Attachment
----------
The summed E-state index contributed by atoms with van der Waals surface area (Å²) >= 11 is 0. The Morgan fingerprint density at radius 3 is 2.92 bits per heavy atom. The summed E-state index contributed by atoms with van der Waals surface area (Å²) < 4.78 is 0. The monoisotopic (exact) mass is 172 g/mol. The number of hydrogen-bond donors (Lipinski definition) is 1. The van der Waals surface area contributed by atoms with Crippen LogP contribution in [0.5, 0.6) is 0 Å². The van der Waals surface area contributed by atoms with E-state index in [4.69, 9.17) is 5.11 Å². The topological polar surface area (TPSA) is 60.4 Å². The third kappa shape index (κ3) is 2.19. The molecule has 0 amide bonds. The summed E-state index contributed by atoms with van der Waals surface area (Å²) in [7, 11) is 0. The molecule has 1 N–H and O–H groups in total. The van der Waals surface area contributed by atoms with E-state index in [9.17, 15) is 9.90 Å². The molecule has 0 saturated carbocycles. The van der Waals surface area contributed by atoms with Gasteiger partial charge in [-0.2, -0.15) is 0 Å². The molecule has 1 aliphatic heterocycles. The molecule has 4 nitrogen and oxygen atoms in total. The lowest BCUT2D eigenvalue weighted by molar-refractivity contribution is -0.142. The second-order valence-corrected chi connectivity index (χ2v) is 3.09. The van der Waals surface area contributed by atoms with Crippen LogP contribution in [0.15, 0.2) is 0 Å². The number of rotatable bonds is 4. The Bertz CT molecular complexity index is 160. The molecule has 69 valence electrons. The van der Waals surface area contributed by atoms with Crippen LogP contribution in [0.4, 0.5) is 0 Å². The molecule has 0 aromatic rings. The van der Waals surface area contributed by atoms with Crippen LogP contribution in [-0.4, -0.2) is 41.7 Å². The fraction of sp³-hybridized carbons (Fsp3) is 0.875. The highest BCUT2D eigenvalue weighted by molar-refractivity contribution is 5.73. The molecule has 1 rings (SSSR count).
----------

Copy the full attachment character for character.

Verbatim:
The summed E-state index contributed by atoms with van der Waals surface area (Å²) >= 11 is 0. The Morgan fingerprint density at radius 3 is 2.92 bits per heavy atom. The summed E-state index contributed by atoms with van der Waals surface area (Å²) < 4.78 is 0. The monoisotopic (exact) mass is 172 g/mol. The number of hydrogen-bond donors (Lipinski definition) is 1. The van der Waals surface area contributed by atoms with Crippen LogP contribution in [0.5, 0.6) is 0 Å². The van der Waals surface area contributed by atoms with E-state index in [4.69, 9.17) is 5.11 Å². The topological polar surface area (TPSA) is 60.4 Å². The third kappa shape index (κ3) is 2.19. The molecule has 0 amide bonds. The summed E-state index contributed by atoms with van der Waals surface area (Å²) in [7, 11) is 0. The molecule has 1 N–H and O–H groups in total. The van der Waals surface area contributed by atoms with E-state index in [9.17, 15) is 9.90 Å². The molecule has 0 saturated carbocycles. The van der Waals surface area contributed by atoms with Gasteiger partial charge in [-0.2, -0.15) is 0 Å². The molecule has 1 aliphatic heterocycles. The molecule has 4 nitrogen and oxygen atoms in total. The lowest BCUT2D eigenvalue weighted by molar-refractivity contribution is -0.142. The second-order valence-corrected chi connectivity index (χ2v) is 3.09. The van der Waals surface area contributed by atoms with Crippen LogP contribution in [0.15, 0.2) is 0 Å². The number of rotatable bonds is 4. The Bertz CT molecular complexity index is 160. The molecule has 69 valence electrons. The van der Waals surface area contributed by atoms with Crippen LogP contribution in [0.4, 0.5) is 0 Å². The molecule has 0 aromatic rings. The van der Waals surface area contributed by atoms with Crippen LogP contribution in [-0.4, -0.2) is 41.7 Å². The fraction of sp³-hybridized carbons (Fsp3) is 0.875. The highest BCUT2D eigenvalue weighted by molar-refractivity contribution is 5.73. The molecule has 1 rings (SSSR count).